June 7 (Bloomberg) — Hardly a month has gone by this year without a multinational company such as Google Inc., EMC Corp. or Sony Corp. disclosing it’s been hacked by cyber intruders who infiltrated networks or stole customer information. Yet no hacker has been publicly identified, charged or arrested.
If past enforcement efforts are an indication, most of the perpetrators will never be prosecuted or punished.
“I don’t have a high level of confidence that they will be brought to justice,” said Peter George, chief executive of Fidelis Security Systems Inc., a Bethesda, Maryland-based data protection consulting firm whose clients include International Business Machines Corp., the U.S. Army and the Department of Commerce. “The government is doing what they can, but they need to do a lot more.”
In the U.S., the FBI, the Secret Service and other law enforcement agencies are confronting what amounts to a massive crime wave that’s highly organized and hard to combat with traditional methods. The hacker organizations are well-funded and global, eluding arrest except in the rarest of cases.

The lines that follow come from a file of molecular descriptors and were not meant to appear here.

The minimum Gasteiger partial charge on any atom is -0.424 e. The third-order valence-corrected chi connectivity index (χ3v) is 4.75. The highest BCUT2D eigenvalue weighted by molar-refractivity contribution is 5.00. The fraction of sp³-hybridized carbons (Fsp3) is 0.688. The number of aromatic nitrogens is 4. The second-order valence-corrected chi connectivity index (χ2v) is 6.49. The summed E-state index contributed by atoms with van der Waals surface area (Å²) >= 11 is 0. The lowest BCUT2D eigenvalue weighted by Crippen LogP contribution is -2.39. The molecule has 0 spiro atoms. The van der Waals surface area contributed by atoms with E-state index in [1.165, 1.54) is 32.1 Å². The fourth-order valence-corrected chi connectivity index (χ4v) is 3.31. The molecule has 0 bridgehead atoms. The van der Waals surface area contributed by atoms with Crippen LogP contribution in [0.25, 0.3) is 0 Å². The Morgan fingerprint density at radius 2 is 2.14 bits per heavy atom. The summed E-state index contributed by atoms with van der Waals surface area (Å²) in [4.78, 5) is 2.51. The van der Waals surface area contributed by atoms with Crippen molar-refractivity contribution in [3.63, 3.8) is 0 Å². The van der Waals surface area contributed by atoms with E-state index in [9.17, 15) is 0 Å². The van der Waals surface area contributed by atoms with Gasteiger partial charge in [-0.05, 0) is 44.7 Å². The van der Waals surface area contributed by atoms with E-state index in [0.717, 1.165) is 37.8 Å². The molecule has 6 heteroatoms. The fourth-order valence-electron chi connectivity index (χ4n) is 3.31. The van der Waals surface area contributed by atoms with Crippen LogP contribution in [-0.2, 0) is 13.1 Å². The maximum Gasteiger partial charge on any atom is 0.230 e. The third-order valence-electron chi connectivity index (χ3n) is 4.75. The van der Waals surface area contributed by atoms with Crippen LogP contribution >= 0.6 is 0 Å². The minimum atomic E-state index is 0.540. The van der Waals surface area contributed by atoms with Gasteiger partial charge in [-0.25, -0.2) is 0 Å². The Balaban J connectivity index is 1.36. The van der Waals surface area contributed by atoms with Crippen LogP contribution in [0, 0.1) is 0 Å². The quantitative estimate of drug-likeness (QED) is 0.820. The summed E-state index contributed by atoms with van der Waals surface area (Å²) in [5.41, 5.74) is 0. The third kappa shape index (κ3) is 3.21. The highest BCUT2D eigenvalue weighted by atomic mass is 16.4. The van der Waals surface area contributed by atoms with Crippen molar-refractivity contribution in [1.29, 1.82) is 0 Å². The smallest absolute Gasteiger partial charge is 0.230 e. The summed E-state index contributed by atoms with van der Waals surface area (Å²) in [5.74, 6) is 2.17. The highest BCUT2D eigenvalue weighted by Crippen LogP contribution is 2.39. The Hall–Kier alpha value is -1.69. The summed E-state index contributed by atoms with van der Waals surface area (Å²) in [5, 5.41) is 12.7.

Attacks are coming from organized crime groups based in Eastern Europe and Russia, from industrial spies in China and from groups such as LulzSec, whose members appear to reside mostly in the U.S. and Europe and seem more interested in publicity than in making a profit from their crimes.
LulzSec took credit for hacking into Nintendo Co.’s computers, an intrusion the Kyoto, Japan-based company disclosed June 5, describing it as unsuccessful. Last week it was Google, which revealed an attempted hack, originating in China, into the Gmail accounts of U.S. government officials, military personnel and journalists. Days before that, it was military contractor Lockheed Martin Corp., which said its network had been penetrated by an unknown intruder.